Why Are So Many Black Men in Jail? Numbers in Debate Equal a Paradox

One number you’re bound to hear more about in the months ahead is the rising rate of young black men under supervision of the criminal justice system.

In a study released last month, the Sentencing Project, a left-leaning criminal justice think tank, reported that, at any one time in 1995, over 30% of black men age 20-29 were in prison, on probation or on parole, up from 23% only five years earlier. For whites, the comparable figure was 6.7%; for Latinos just over 12%.

This figure is rapidly insinuating itself into the public dialogue of black leaders. Speakers at the “Million Man March” in Washington last month repeatedly referred to the increased number of young blacks in jail. And African American legislators cited the trend last week as they bitterly criticized Congress and President Clinton for refusing to lighten federal penalties associated with crack cocaine--a drug that particularly afflicts the inner city. A federal judicial panel had recommended such a change.

The Sentencing Project’s incarceration numbers for young black men largely track with Justice Department estimates. And almost all analysts agree the trend constitutes a kind of slow-motion catastrophe. But its cause and meaning remain very much in dispute.


Black leaders such as the Rev. Jesse Jackson portray the figure as a civil rights issue--a sign that the criminal justice system is stacked against minorities. Exhibit A in that case is the treatment of crack cocaine in federal courts.

Federal law imposes a five-year mandatory minimum prison sentence for selling five grams of crack; it takes 500 grams of powder cocaine to trigger the same sentence. Since nearly 90% of federal crack defendants are black, Jackson at a news conference last week termed the disparity “racist.”

It is difficult to justify such widely disparate treatment--although the judicial panel recommending lighter penalties noted that distribution of crack is more associated with “systemic violence” than is the powder cocaine trade. But even so, Jackson and other critics place far too much weight on this differential as an explanation for the high incarceration rate of young black men.

The reason: The 100-1 disparity in treatment between crack and powder cocaine exists in federal law--while almost all crime in the United States is prosecuted at the state and local levels. Most states don’t differentiate between crack and powder cocaine; even the 14 that do generally don’t create as wide a gap as the federal law.

Federal crack convictions account for only a minuscule percentage of all blacks in prison. Bureau of Justice Statistics figures suggest that fewer than 15,000 African Americans are currently in federal prison on all drug-related crimes. Only a fraction of those are people convicted of offenses involving crack.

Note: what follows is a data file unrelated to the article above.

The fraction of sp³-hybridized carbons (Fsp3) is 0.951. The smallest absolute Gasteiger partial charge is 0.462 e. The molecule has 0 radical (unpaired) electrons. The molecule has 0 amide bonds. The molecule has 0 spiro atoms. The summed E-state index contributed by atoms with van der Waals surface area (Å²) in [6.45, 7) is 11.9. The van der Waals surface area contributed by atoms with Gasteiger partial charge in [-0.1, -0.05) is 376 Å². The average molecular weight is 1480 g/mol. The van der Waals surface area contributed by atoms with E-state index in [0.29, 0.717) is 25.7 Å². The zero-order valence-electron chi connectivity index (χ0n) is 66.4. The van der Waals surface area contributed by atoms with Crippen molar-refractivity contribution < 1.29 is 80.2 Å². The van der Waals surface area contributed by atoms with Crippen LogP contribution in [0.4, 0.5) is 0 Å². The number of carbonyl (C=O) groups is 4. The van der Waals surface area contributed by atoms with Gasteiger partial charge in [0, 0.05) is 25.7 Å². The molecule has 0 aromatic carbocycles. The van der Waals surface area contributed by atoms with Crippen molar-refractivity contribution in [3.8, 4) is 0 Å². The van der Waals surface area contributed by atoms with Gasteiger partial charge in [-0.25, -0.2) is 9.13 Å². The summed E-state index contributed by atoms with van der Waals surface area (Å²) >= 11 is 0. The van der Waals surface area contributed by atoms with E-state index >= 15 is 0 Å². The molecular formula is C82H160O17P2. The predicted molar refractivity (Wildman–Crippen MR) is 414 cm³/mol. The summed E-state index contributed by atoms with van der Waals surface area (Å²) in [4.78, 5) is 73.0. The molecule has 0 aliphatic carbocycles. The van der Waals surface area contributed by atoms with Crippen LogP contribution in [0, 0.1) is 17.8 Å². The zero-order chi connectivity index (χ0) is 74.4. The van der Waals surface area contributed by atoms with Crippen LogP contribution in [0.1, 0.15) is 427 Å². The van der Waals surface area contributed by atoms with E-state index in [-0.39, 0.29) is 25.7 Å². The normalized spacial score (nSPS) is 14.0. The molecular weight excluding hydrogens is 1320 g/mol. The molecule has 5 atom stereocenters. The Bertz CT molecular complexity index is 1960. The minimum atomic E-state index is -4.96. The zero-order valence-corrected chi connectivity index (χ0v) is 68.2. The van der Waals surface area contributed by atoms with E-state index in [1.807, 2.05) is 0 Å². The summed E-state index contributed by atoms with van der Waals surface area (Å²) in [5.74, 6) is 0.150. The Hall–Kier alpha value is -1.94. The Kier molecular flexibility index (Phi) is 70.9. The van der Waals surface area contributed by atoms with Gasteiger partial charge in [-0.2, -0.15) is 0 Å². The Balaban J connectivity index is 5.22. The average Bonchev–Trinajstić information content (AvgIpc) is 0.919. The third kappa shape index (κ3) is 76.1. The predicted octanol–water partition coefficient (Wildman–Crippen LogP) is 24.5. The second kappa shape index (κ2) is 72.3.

By comparison, 511,300 African Americans are in state and federal prison on all charges.

Moreover, in 1993, just 98 defendants of any race were convicted in federal court of merely possessing crack, while 3,100 were sentenced for trafficking. With Clinton’s support, last year’s anti-crime legislation opened a “safety valve” exemption from mandatory sentences for nonviolent first-time crack offenders. Even with penalties that may be overly harsh, the federal anti-crack laws are not sweeping into jail significant numbers of casual drug users, whatever their race.

Critics like Jackson and Marc Mauer, the author of the Sentencing Project report, are on firmer ground when they criticize the broader war on drugs over the last decade for moving large numbers of minorities into the criminal justice system. The increased focus on arresting street-level drug dealers has nearly quadrupled the share of blacks in state prisons (where nine out of 10 prisoners in America serve their time) who were sentenced on drug-related crimes.

From across the ideological spectrum, Mauer and neoconservative criminologist John J. DiIulio Jr. of Princeton University agree that government should work more aggressively to provide drug treatment and supervision that might help more of these relatively low-level drug dealers (and the thousands more like them sentenced to probation) avoid “a future that is wrapped up in the criminal justice system,” as DiIulio puts it.

But even the focus on the rising number of drug arrests in recent years can distort this debate. Emphasizing the crackdown on drugs, critics like Jackson portray the rising share of African American men under court supervision as representing a conscious urban policy of incarceration.